Design Notes

Tom Clark creates The Battlefield at Oklahoma’s Shangri-La Resort

Greg Norman’s Avalon Links opens at Aurora Anguilla Resort in the Caribbean; Georgia’s venerable Valdosta transformed by Bill Bergin

The Battlefield was so named because of the Oklahoma terrain's resemblance to a battlefield with the undulating layout and elevation changes.

Virginia-based architect Tom Clark is looking at a spring opening for The Battlefield, an 18-hole par-3 layout at Shangri-La Resort on Monkey Island in the northeast Oklahoma town of Afton.

Clark, a partner in Ault Clark & Associates and a past ASGCA President, is best known for his designs of TPC Avenel in Potomac, Maryland, and the Woods course at Kingsmill Resort in Williamsburg, Virginia. He previously worked at Shangri-La a decade ago, when he remodeled the resort’s 27-hole championship layout.

Located on land north of the resort behind the Monkey Island Fire Station, the layout is draped across 80 wildly undulating acres. More than 100 feet of elevation change defines this rugged property as it ventures from a hilltop to the bank of Grand Lake.

Architect Kevin Atkinson of Atkinson Design and Dale Forrest of Tulsa-based construction firm United Golf assisted in the design and construction. The name and motif of the course was suggested by the setting’s resemblance to a World War II battlefield, in a wooded area with dramatic elevation changes, according to Shangri-La Resort executive chairman Jason Sheffield.

"I conceived a three-tier design, a course to serve low handicappers with yardages from 130 to 230; the average member and resort guests with yardages from 100 to 210; and a chip and putt, where you can utilize just three clubs, for members and guests with families or just for sharpening your short game skills," Clark told  

Although most modern Par-3 courses are designed to be walked, Clark recognized that he was dealing with an unusual site, and made allowances. "Due to the topography that was rather severe in many areas, it became a necessity to install golf cart paths to accommodate the players, help direct drainage and prevent erosion," he said.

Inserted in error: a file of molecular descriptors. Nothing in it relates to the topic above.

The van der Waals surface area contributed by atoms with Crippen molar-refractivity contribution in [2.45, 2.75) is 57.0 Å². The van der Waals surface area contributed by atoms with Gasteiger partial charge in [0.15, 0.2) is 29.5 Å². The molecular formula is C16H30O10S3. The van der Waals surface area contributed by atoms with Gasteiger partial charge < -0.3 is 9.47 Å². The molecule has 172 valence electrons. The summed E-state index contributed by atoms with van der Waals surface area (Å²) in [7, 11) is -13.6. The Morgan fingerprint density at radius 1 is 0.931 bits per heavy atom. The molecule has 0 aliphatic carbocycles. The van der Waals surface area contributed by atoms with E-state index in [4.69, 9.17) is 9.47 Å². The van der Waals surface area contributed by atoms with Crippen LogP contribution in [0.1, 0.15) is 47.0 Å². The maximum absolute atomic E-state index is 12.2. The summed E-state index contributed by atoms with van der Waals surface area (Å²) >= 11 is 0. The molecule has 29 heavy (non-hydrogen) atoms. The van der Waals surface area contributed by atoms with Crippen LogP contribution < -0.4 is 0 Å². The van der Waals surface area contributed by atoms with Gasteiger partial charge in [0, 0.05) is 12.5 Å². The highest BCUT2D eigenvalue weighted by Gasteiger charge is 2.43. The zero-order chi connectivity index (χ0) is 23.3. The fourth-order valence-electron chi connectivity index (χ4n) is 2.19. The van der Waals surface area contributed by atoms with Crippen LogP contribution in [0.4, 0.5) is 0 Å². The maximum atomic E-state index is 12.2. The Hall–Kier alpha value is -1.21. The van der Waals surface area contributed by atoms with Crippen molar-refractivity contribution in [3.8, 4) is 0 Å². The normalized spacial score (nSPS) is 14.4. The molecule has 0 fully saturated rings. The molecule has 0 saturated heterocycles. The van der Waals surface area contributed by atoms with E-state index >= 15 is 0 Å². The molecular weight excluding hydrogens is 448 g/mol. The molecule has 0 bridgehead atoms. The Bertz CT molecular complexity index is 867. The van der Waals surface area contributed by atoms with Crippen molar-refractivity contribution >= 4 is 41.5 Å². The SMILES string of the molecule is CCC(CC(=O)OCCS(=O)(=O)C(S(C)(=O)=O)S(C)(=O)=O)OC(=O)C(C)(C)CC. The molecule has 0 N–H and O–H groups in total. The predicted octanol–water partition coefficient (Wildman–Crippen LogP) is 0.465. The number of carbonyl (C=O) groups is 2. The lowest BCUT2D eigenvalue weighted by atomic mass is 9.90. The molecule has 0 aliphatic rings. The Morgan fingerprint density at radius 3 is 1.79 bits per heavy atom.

Change is a constant for golfers who find their way to the eastern Caribbean island of Anguilla in the British West Indies. From 2006 through most of 2022, Anguilla had only one golf course, an 18-hole Greg Norman design that was first called Tenemos Golf Club at St. Regis Resort, then later CuisinArt Resort & Spa.

After the previous owner passed away, billionaire businessman Richard Schulze, the former CEO of Best Buy, swooped in to restore Norman’s championship layout and in the process, commissioned the Shark to add a nine-hole short course. The new par-28, 1,315-yard layout is called Avalon Links and is situated on 19 acres between the sixth and seventh holes of the big course. The walking-only course consists of eight par-3s, and one par-4, the 345-yard second hole. The par-3s range in yardage from 90 to 169.

"The first hole begins with panoramic views of the Caribbean Sea and unfolds with a rich variety of tee shot angles, distances and carefully integrated design elements, including white sand belts and large areas of grass to make it playable and fun for beginners,” according to a statement from the resort. “Water features and a double green provide elements of excitement, and a short drivable par four was conceived to complete a great golf experience. Undulating greens and collection areas provide different ways to attack every flag around the green, including flop shots and bump and runs.”

Avalon Links is grassed with Latitude 36 fairways and TifEagle greens. It opened in November 2022. 

Valdosta Country Club, one of Georgia’s oldest private clubs, is undergoing a massive course transformation under the guidance of Bill Bergin. Work has started on the transformation of the club’s 27 holes into an 18-hole layout, enhanced practice facilities and a new six-hole short course.

"Valdosta is a historic course that was at the end of its viable lifecycle," Bergin told “It was simply worn out and demand for play was not sufficient to warrant 27 holes. We examined the cost of renovating and maintaining 18 versus 27 and the solution was easy — focus on creating a high-quality course that would be viable well into the future."

Valdosta’s long golf history dates to 1917. The club underwent a significant alteration in 1977, when Joe Lee and Rocky Roquemore designed two new nines, the Bottom and the Plantation, atop of the old layout. Bobby Weed added the Bellemeade nine in 1988. Eliminating nine holes will yield big benefits.

The work began in December and will include rebuilding fairways, bunkers and cart paths, in addition to modernizing the irrigation system. The transformed course and new short course are expected to open in October 2023.